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dever
07-27-2004, 06:43 PM
Hey, I'm not much of a TD, and haven't screwed around properly with cloth, so I thought I'd ask around here before I go and model my character assuming he'll be wearing a shirt ;-).

Basically, I'm hoping that someone who has spent a fair amount of time animating clothed characters can give me a rundown of what I can expect. After my cloth setup is finalized, will I be able to hide it, animate the whole shot, then run the simulation when I'm satisfied with the animation? Should I expect to spend a day fiddling with the cloth to get it right for EVERY shot, even if the initial setup is good?

How long should I expect to be learning cloth before I can do a simplish shirt? Has anyone run into problems with using references to objects with cloth, etc?

Any feedback would be great,
Thanks

WhiteRabbitObj
07-27-2004, 07:39 PM
Yes, you can hide or disable the cloth solver in order to animate just your character, then run the simulation later. This is, in fact, the only way to do it. You would want to model anything that's going to be under a cloth object simply without much detail. This is because no one will see that, and it will be faster for the cloth solver to calculate simulations.

As for how difficult it is to make a shirt? Not too difficult. There are tutorials for it and you can use a pretty low rez cloth object and get good, fast results.

dever
07-28-2004, 02:34 PM
Would it be best to model the shirt with polys as a cloth object or to do the whole panel thing?

mrgoodbyte
07-28-2004, 03:00 PM
Panel thing, more natural tesselation and reacts better than mesh-turned-cloth.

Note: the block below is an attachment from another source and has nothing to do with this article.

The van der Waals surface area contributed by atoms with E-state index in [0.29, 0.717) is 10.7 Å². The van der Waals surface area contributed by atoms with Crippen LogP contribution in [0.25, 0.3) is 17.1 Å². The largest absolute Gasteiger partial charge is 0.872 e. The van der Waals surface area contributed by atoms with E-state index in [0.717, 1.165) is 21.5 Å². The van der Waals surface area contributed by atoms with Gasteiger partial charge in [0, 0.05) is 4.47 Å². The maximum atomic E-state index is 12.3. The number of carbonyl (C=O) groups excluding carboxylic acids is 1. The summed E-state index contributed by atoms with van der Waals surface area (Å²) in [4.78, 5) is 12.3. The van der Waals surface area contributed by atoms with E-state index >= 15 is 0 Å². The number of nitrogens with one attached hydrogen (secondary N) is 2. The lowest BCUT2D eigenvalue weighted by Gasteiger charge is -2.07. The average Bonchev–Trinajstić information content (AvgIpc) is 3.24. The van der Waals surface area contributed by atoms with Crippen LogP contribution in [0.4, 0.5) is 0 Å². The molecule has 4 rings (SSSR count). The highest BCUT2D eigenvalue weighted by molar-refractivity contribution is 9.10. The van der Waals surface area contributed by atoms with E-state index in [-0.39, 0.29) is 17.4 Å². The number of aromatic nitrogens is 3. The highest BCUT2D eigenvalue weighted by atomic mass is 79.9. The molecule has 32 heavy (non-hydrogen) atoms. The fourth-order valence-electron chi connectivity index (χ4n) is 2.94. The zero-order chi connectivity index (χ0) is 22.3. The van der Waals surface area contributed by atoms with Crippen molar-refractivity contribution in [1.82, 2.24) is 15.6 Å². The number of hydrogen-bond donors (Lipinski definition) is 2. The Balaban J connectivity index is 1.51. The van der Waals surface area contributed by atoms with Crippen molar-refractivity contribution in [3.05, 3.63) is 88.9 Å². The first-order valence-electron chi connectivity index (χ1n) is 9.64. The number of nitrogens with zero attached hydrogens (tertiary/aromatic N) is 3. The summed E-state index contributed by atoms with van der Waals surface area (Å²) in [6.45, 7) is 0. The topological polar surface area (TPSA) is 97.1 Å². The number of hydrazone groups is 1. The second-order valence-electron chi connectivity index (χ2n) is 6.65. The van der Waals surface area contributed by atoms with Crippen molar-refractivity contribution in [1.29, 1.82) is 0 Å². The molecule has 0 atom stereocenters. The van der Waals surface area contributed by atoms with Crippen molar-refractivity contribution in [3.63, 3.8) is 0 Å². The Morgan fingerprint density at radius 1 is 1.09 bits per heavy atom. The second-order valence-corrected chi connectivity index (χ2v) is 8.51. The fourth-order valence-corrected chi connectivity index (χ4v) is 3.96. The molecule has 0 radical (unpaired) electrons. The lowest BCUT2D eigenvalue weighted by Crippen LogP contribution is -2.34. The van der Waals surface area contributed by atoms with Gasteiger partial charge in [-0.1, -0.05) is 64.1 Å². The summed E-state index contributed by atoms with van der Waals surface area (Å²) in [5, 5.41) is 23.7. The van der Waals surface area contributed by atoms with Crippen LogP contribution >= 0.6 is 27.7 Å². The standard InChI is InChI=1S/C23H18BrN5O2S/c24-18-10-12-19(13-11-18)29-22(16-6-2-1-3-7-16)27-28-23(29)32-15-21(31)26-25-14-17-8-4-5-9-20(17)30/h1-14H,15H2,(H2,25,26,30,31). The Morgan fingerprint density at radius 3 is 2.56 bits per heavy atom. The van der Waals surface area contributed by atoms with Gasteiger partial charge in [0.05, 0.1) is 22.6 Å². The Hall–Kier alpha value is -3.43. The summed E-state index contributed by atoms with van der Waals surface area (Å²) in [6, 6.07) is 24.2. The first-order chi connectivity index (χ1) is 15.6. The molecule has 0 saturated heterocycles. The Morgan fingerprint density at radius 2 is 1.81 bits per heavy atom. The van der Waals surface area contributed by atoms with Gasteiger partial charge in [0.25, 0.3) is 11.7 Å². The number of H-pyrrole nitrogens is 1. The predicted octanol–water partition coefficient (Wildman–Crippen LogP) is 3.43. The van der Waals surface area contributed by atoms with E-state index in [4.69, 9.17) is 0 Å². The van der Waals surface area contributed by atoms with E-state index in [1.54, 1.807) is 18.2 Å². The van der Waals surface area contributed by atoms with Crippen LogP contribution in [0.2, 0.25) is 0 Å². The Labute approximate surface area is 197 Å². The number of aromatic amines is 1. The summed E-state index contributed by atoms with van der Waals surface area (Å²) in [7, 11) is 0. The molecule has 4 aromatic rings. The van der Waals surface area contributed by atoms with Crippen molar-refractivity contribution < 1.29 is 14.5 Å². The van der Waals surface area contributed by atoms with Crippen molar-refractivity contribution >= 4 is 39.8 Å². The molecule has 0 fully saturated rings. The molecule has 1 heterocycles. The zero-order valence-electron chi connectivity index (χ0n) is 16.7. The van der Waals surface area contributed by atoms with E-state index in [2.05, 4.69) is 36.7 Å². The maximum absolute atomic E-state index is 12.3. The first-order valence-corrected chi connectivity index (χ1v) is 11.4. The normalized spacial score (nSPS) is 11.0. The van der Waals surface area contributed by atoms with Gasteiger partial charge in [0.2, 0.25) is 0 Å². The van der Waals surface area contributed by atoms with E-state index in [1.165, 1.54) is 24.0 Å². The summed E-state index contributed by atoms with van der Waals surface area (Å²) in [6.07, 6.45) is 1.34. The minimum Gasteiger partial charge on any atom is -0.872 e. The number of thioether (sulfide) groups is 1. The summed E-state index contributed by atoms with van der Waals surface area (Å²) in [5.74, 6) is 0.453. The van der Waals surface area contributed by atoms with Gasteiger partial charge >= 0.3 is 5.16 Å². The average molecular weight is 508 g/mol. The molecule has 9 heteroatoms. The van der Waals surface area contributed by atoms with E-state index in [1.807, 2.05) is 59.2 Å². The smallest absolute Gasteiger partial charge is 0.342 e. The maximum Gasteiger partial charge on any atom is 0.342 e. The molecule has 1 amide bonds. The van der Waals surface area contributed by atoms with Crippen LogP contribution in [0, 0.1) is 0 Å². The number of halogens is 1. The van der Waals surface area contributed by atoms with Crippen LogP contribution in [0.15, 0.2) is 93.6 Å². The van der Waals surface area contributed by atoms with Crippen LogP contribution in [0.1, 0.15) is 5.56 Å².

dever
07-28-2004, 04:16 PM
Thanks man! Another question, if my cloth is well set up, how long will simulating it take? Should I be able to click the button and leave it overnight?

I'm mainly looking for people's experiences here. On a well setup character with well set up cloth, should I expect to have to do more than click a couple buttons when I'm done animating? Should I expect to have to tweak it for each scene? Also, how many hours are we talking for the simulation? Assume that I want fairly realistic cloth, but that I've made a low-poly upper body to act as an invisible collision object overlaying the complex one.

Lyr
07-28-2004, 04:37 PM
Find a real life pattern that is very close to the shirt you want your character to wear and make your panels based of that

mrgoodbyte
07-28-2004, 06:42 PM
Well, cloth calculation times are quite arbitrary actually. There isn't much of a time scale it can take anywhere from an hour to several days. Especially when you're starting out with cloth it can take a while. It mainly depends on your cloth resolution, number and size of collisions, number and type of cloth contraints, number of fields, frame step, the time of day and the weather. :) You can have calculation times of 1 seconds a frame but also 2 minutes. It's more of I set it up and I'll see the time it takes.
If you're doing more than one shot I recommend getting your cloth working on a shot where your character is moving all over the place. This will ensure that your constraints and collisions are working properly. When this working go and tweak your cloth for the other shots. Hopefully it'll be just importing and attaching and hitting play, sometimes you'll need to adjust some stretch UV parameters because it's not looking so nice. Or you'll need to paint up some cloth attributes (this will enormously increate calculation times though) to make the cloth fold better (bend rate attribute).
I've had cloth suddendly exploding for no appearant reason, needed to do some TD work there. I've had that my collisions were covered with some virtual glue even when there was no collision anymore the cloth would still stick to the collision object, more TD'ing! Lots of fun, except when you're working against a deadline...
So I'd say just give it a go, and just see what happens.

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